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LOVE: Romance Blooms on a Tour : European Tour Sets the Stage for Love to Bloom

June 12, 1988|BOB O'SULLIVAN | O'Sullivan is a travel writer based in Canoga Park

Sometimes the things that happen on tours are like the events in the larger world, only on a smaller scale.

I don't mean you're likely to see Genghis Khan riding up and down the aisle of your bus raping and pillaging, but if you take time to look, you might see romances bloom, marriages fail; you could see hotel emergencies, economic crunches, administrative failures and sometimes "the thrill of victory and the agony of defeat."

Not long ago, my wife Joyce and I saw all of those things on the same tour, and the incidents involved just a small segment of the larger group.

(The events that follow actually took place, though the names have been changed.)

Instantly Likable

The first person in that smaller segment was Howard. By himself, Howard Flynn was not a person you'd soon forget. He was a thin, middle-aged man who wore Western clothes and hand-tooled boots. He also wore a Stetson on the back of his head. It framed his easy smile.

You might have been tempted to think of Howard as short if it weren't for the two inches of heels on his boots and his 10 gallons of hat. Howard was instantly likable.

Lynette Flynn was not. She was 5 feet, 7 inches, a buxom redhead with Doris Day freckles.

Lynette was flashy. She also seemed like the kind of person you find yourself talking to at a cocktail party who spends more time looking over your shoulder than at you.

At the get-acquainted dinner in Paris, Howard introduced her as his bride, gave her a little squeeze and announced that the tour was their official honeymoon.

Then Lynette made a brief speech, telling us that her husband, though not the biggest guy around, had the biggest heart and was going to buy drinks for everybody.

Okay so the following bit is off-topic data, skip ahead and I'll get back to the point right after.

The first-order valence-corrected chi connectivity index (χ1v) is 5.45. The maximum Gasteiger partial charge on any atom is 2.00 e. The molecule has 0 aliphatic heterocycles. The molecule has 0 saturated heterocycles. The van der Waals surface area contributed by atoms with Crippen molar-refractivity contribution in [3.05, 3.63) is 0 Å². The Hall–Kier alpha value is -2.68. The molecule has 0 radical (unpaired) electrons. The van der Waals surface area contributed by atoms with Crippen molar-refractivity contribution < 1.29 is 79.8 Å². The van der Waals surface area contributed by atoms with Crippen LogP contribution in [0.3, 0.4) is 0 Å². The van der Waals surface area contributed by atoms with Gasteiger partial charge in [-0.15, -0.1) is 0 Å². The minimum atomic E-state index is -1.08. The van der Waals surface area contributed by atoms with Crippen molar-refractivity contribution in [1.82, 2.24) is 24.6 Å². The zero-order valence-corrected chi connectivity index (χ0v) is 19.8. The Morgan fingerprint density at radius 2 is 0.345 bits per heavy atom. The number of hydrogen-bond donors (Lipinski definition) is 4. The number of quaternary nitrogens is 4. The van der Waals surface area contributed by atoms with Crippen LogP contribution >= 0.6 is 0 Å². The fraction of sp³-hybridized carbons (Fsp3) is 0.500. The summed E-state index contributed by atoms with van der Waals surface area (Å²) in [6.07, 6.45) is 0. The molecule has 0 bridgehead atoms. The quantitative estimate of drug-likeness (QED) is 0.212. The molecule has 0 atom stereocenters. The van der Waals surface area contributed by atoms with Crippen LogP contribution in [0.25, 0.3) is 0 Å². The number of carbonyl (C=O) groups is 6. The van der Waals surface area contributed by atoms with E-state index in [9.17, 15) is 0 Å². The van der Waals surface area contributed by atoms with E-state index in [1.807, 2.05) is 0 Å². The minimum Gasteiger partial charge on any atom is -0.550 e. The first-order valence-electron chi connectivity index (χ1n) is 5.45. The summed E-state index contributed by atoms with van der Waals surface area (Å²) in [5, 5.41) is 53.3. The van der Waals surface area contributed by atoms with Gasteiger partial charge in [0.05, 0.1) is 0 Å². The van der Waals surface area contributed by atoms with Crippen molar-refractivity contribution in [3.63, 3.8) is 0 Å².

Drinks Aren't Cheap

When our tour director held up his hands and said that the following day would be pretty full and we'd all do well to retire early, Howard was noticeably relieved. Mixed drinks aren't cheap in Paris, and there were 38 of us.

If the Flynns were hard to overlook by most of us, they were impossible to overlook by Maria Amati. Maria was a petite Italian-American lady in her late 30s, with glasses so large they hid half of her face.

From the time Maria first saw Howard, she began to take on a glow.

Stared at Him

He didn't notice her until the third day out. He caught her staring at him. She smiled and quickly looked away. Howard was unable to figure out why. His bride didn't seem to notice. Lynette didn't notice much before about noon, anyway.

Howard and Marie first spoke the day we stopped at Bayeaux to see Queen Matilda's famous 11th-Century tapestry. The tapestry is a once-white cloth about a yard wide and dozens of yards long, upon which are embroidered scenes depicting the conquest of England by the Normans in 1066.

In the building where the tapestry was housed, we were issued individual tape players that explained it all--how the masterpiece was made, by whom and even including information about the Norman Conquest.

It didn't work out for some of us. I got a tape that was so faint, I couldn't hear it. Howard was holding the device close to his ear and listening intently while Lynette was talking into his other ear.

Machine Blocked Voice

Suddenly he seemed to realize that she was talking, stopped and apologized, explaining that he hadn't heard her because he had been holding the machine to his good ear.

"Good ear?" she said. "You mean you've got a bad ear? Howard, you really are lame, aren't you?"

The remark hit him pretty hard, but he just smiled, muttered something about having been sick when he was a kid and told her he'd wait for her outside.

He and I both turned in our tape players, went out in front of the building and sat on the steps.

Within minutes, Maria came out. She explained that she had heard Lynette say Howard was lame and wondered, having nursing experience, if maybe she could help.

He thanked her and explained that it was only a passing thing. After she'd gone back inside, Howard took off his hat and worried the band a little. "You know, that little lady smiles at me for no reason at all. How do you explain something like that?"

"What's to explain," I said. "I think maybe she's got soft eyes for you."

Howard toyed with the idea for a moment, then shook his head and laughed. "Not likely."

Deprecating Remarks

In the bar, back at the hotel, Lynette "reviewed" the Bayeaux Tapestry, calling it the best organized roller-towel she'd ever seen.

A few people laughed. I was one of them, prompting Joyce to give me a dirty look and an elbow in the ribs.

"Listen, I think she's right," I said. "Even a busted clock is right twice a day." This got me a dirty look from Lynette. There was no way to explain the remark, so I just joined my wife, who was trying to slide under the table.

In the days that followed, we saw a lot of Southern Europe, but we also saw Howard and Lynette in a lot of bars. Sometimes others from the group would be with them. Usually Maria would be someplace close by.

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